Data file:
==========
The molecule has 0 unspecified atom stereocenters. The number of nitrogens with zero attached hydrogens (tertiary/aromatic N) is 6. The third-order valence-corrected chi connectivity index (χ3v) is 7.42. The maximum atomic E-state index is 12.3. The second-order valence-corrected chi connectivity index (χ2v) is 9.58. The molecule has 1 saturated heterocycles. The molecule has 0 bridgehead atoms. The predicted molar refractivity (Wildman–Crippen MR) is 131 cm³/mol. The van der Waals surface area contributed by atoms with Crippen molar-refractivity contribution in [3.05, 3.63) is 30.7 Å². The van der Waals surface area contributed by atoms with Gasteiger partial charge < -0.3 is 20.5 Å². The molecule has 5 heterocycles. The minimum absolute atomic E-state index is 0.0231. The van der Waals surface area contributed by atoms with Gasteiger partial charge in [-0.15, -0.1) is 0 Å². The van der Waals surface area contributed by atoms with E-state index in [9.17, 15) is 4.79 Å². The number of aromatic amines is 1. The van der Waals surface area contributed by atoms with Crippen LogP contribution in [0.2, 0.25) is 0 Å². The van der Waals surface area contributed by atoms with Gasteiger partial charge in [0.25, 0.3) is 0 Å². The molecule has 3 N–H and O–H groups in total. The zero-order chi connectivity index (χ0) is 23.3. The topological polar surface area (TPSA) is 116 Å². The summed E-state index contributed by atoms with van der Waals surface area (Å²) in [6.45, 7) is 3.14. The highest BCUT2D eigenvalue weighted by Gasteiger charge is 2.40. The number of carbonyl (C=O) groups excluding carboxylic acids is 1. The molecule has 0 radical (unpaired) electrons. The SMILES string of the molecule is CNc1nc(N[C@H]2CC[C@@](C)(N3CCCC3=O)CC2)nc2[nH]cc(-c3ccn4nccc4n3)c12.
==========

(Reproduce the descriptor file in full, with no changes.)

The molecule has 0 unspecified atom stereocenters. The number of nitrogens with zero attached hydrogens (tertiary/aromatic N) is 6. The third-order valence-corrected chi connectivity index (χ3v) is 7.42. The maximum atomic E-state index is 12.3. The second-order valence-corrected chi connectivity index (χ2v) is 9.58. The molecule has 1 saturated heterocycles. The molecule has 0 bridgehead atoms. The predicted molar refractivity (Wildman–Crippen MR) is 131 cm³/mol. The van der Waals surface area contributed by atoms with Crippen molar-refractivity contribution in [3.05, 3.63) is 30.7 Å². The van der Waals surface area contributed by atoms with Gasteiger partial charge < -0.3 is 20.5 Å². The molecule has 5 heterocycles. The minimum absolute atomic E-state index is 0.0231. The van der Waals surface area contributed by atoms with Gasteiger partial charge in [-0.15, -0.1) is 0 Å². The van der Waals surface area contributed by atoms with E-state index in [9.17, 15) is 4.79 Å². The number of aromatic amines is 1. The van der Waals surface area contributed by atoms with Crippen LogP contribution in [0.2, 0.25) is 0 Å². The van der Waals surface area contributed by atoms with Gasteiger partial charge in [0.25, 0.3) is 0 Å². The molecule has 3 N–H and O–H groups in total. The zero-order chi connectivity index (χ0) is 23.3. The topological polar surface area (TPSA) is 116 Å². The summed E-state index contributed by atoms with van der Waals surface area (Å²) in [6.45, 7) is 3.14. The highest BCUT2D eigenvalue weighted by Gasteiger charge is 2.40. The number of carbonyl (C=O) groups excluding carboxylic acids is 1. The molecule has 0 radical (unpaired) electrons. The SMILES string of the molecule is CNc1nc(N[C@H]2CC[C@@](C)(N3CCCC3=O)CC2)nc2[nH]cc(-c3ccn4nccc4n3)c12.